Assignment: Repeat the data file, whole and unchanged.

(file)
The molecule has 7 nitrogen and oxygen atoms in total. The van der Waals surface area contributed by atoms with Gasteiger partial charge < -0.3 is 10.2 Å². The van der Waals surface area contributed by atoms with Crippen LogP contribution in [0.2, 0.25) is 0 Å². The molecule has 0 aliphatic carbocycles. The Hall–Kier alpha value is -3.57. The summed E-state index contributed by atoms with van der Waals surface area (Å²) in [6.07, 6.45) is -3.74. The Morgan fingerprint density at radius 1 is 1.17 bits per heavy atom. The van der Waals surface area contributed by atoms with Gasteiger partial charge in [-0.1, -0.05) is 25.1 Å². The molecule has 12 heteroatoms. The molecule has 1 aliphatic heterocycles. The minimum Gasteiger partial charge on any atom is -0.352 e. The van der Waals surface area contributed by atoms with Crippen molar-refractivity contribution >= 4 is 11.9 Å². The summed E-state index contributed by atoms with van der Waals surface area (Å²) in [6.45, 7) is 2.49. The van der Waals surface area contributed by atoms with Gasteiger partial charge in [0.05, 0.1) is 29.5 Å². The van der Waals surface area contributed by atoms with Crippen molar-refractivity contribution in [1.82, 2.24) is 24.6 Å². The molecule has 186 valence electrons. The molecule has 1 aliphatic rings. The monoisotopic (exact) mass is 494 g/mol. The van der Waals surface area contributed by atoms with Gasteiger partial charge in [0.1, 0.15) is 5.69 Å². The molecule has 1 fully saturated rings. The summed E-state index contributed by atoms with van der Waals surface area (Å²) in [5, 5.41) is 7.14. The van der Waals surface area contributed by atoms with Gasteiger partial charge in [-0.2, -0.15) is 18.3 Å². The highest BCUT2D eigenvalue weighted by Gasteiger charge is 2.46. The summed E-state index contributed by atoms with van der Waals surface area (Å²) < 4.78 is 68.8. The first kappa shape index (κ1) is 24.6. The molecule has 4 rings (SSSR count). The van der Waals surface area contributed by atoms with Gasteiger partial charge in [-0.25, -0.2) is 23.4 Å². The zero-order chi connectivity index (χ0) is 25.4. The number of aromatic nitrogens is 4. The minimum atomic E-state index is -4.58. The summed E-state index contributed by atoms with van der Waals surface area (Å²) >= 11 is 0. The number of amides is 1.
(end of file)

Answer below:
The molecule has 7 nitrogen and oxygen atoms in total. The van der Waals surface area contributed by atoms with Gasteiger partial charge < -0.3 is 10.2 Å². The van der Waals surface area contributed by atoms with Crippen LogP contribution in [0.2, 0.25) is 0 Å². The molecule has 0 aliphatic carbocycles. The Hall–Kier alpha value is -3.57. The summed E-state index contributed by atoms with van der Waals surface area (Å²) in [6.07, 6.45) is -3.74. The Morgan fingerprint density at radius 1 is 1.17 bits per heavy atom. The van der Waals surface area contributed by atoms with Gasteiger partial charge in [-0.1, -0.05) is 25.1 Å². The molecule has 12 heteroatoms. The molecule has 1 aliphatic heterocycles. The minimum Gasteiger partial charge on any atom is -0.352 e. The van der Waals surface area contributed by atoms with Crippen molar-refractivity contribution >= 4 is 11.9 Å². The summed E-state index contributed by atoms with van der Waals surface area (Å²) in [6.45, 7) is 2.49. The van der Waals surface area contributed by atoms with Gasteiger partial charge in [0.05, 0.1) is 29.5 Å². The van der Waals surface area contributed by atoms with Crippen molar-refractivity contribution in [1.82, 2.24) is 24.6 Å². The molecule has 186 valence electrons. The molecule has 1 aliphatic rings. The monoisotopic (exact) mass is 494 g/mol. The van der Waals surface area contributed by atoms with Gasteiger partial charge in [0.1, 0.15) is 5.69 Å². The molecule has 1 fully saturated rings. The summed E-state index contributed by atoms with van der Waals surface area (Å²) in [5, 5.41) is 7.14. The van der Waals surface area contributed by atoms with Gasteiger partial charge in [-0.2, -0.15) is 18.3 Å². The highest BCUT2D eigenvalue weighted by Gasteiger charge is 2.46. The summed E-state index contributed by atoms with van der Waals surface area (Å²) < 4.78 is 68.8. The first kappa shape index (κ1) is 24.6. The molecule has 4 rings (SSSR count). The van der Waals surface area contributed by atoms with Gasteiger partial charge in [-0.25, -0.2) is 23.4 Å². The zero-order chi connectivity index (χ0) is 25.4. The number of aromatic nitrogens is 4. The minimum atomic E-state index is -4.58. The summed E-state index contributed by atoms with van der Waals surface area (Å²) >= 11 is 0. The number of amides is 1.